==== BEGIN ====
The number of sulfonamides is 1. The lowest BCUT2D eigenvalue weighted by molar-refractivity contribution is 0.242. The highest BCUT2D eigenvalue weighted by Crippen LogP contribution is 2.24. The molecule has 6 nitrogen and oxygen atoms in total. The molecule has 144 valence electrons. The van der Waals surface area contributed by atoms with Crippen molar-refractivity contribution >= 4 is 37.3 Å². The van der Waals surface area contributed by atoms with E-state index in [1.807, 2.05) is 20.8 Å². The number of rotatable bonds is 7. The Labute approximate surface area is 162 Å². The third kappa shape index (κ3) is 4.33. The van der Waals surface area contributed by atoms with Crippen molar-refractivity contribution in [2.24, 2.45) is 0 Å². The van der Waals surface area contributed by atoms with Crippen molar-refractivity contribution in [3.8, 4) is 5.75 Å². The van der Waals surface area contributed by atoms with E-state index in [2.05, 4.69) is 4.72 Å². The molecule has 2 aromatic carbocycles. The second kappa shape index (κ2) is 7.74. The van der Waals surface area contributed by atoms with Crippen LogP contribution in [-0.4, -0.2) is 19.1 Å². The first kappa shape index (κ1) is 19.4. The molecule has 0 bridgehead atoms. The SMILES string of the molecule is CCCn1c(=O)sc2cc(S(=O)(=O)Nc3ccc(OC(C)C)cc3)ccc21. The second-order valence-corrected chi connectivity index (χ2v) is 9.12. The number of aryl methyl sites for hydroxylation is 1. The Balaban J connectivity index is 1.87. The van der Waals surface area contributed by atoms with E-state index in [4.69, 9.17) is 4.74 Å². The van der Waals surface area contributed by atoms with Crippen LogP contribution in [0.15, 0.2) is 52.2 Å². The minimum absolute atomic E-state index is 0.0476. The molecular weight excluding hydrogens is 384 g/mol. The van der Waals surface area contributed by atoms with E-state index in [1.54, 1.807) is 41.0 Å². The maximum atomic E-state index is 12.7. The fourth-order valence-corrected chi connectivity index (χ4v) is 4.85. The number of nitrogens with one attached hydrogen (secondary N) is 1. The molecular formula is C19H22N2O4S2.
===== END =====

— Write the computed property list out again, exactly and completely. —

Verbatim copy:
The number of sulfonamides is 1. The lowest BCUT2D eigenvalue weighted by molar-refractivity contribution is 0.242. The highest BCUT2D eigenvalue weighted by Crippen LogP contribution is 2.24. The molecule has 6 nitrogen and oxygen atoms in total. The molecule has 144 valence electrons. The van der Waals surface area contributed by atoms with Crippen molar-refractivity contribution >= 4 is 37.3 Å². The van der Waals surface area contributed by atoms with E-state index in [1.807, 2.05) is 20.8 Å². The number of rotatable bonds is 7. The Labute approximate surface area is 162 Å². The third kappa shape index (κ3) is 4.33. The van der Waals surface area contributed by atoms with Crippen molar-refractivity contribution in [2.24, 2.45) is 0 Å². The van der Waals surface area contributed by atoms with Crippen molar-refractivity contribution in [3.8, 4) is 5.75 Å². The van der Waals surface area contributed by atoms with E-state index in [2.05, 4.69) is 4.72 Å². The molecule has 2 aromatic carbocycles. The second kappa shape index (κ2) is 7.74. The van der Waals surface area contributed by atoms with Crippen LogP contribution in [-0.4, -0.2) is 19.1 Å². The first kappa shape index (κ1) is 19.4. The molecule has 0 bridgehead atoms. The SMILES string of the molecule is CCCn1c(=O)sc2cc(S(=O)(=O)Nc3ccc(OC(C)C)cc3)ccc21. The second-order valence-corrected chi connectivity index (χ2v) is 9.12. The number of aryl methyl sites for hydroxylation is 1. The Balaban J connectivity index is 1.87. The van der Waals surface area contributed by atoms with E-state index in [4.69, 9.17) is 4.74 Å². The van der Waals surface area contributed by atoms with Crippen LogP contribution in [0.15, 0.2) is 52.2 Å². The minimum absolute atomic E-state index is 0.0476. The molecular weight excluding hydrogens is 384 g/mol. The van der Waals surface area contributed by atoms with E-state index in [1.54, 1.807) is 41.0 Å². The maximum atomic E-state index is 12.7. The fourth-order valence-corrected chi connectivity index (χ4v) is 4.85. The number of nitrogens with one attached hydrogen (secondary N) is 1. The molecular formula is C19H22N2O4S2.